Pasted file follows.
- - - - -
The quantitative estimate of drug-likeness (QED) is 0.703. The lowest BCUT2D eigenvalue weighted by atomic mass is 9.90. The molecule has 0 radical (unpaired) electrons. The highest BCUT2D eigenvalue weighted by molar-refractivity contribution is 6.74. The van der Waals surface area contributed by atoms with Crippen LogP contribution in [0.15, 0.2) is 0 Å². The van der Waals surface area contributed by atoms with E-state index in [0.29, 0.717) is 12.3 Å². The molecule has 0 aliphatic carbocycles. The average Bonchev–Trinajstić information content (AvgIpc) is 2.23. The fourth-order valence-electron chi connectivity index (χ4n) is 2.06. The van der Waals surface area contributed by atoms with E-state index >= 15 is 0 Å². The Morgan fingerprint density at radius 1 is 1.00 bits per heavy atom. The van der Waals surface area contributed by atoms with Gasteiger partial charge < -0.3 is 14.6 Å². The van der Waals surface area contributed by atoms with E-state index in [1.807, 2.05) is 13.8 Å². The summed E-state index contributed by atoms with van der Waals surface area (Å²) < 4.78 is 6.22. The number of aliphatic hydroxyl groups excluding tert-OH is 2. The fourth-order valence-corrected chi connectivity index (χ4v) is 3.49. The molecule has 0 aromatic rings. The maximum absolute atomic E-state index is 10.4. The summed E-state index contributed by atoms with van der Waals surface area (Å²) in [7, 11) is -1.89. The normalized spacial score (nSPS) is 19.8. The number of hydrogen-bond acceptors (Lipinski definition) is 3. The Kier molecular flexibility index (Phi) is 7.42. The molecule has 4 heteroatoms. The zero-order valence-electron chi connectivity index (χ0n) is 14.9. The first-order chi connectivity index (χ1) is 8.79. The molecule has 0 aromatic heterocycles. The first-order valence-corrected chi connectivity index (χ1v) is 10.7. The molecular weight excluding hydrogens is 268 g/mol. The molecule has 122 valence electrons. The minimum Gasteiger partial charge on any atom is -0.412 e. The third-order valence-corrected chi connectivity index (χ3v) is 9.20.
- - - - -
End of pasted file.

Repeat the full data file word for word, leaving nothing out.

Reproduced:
The quantitative estimate of drug-likeness (QED) is 0.703. The lowest BCUT2D eigenvalue weighted by atomic mass is 9.90. The molecule has 0 radical (unpaired) electrons. The highest BCUT2D eigenvalue weighted by molar-refractivity contribution is 6.74. The van der Waals surface area contributed by atoms with Crippen LogP contribution in [0.15, 0.2) is 0 Å². The van der Waals surface area contributed by atoms with E-state index in [0.29, 0.717) is 12.3 Å². The molecule has 0 aliphatic carbocycles. The average Bonchev–Trinajstić information content (AvgIpc) is 2.23. The fourth-order valence-electron chi connectivity index (χ4n) is 2.06. The van der Waals surface area contributed by atoms with E-state index >= 15 is 0 Å². The Morgan fingerprint density at radius 1 is 1.00 bits per heavy atom. The van der Waals surface area contributed by atoms with Gasteiger partial charge < -0.3 is 14.6 Å². The van der Waals surface area contributed by atoms with E-state index in [1.807, 2.05) is 13.8 Å². The summed E-state index contributed by atoms with van der Waals surface area (Å²) < 4.78 is 6.22. The number of aliphatic hydroxyl groups excluding tert-OH is 2. The fourth-order valence-corrected chi connectivity index (χ4v) is 3.49. The molecule has 0 aromatic rings. The maximum absolute atomic E-state index is 10.4. The summed E-state index contributed by atoms with van der Waals surface area (Å²) in [7, 11) is -1.89. The normalized spacial score (nSPS) is 19.8. The number of hydrogen-bond acceptors (Lipinski definition) is 3. The Kier molecular flexibility index (Phi) is 7.42. The molecule has 4 heteroatoms. The zero-order valence-electron chi connectivity index (χ0n) is 14.9. The first-order chi connectivity index (χ1) is 8.79. The molecule has 0 aromatic heterocycles. The first-order valence-corrected chi connectivity index (χ1v) is 10.7. The molecular weight excluding hydrogens is 268 g/mol. The molecule has 122 valence electrons. The minimum Gasteiger partial charge on any atom is -0.412 e. The third-order valence-corrected chi connectivity index (χ3v) is 9.20.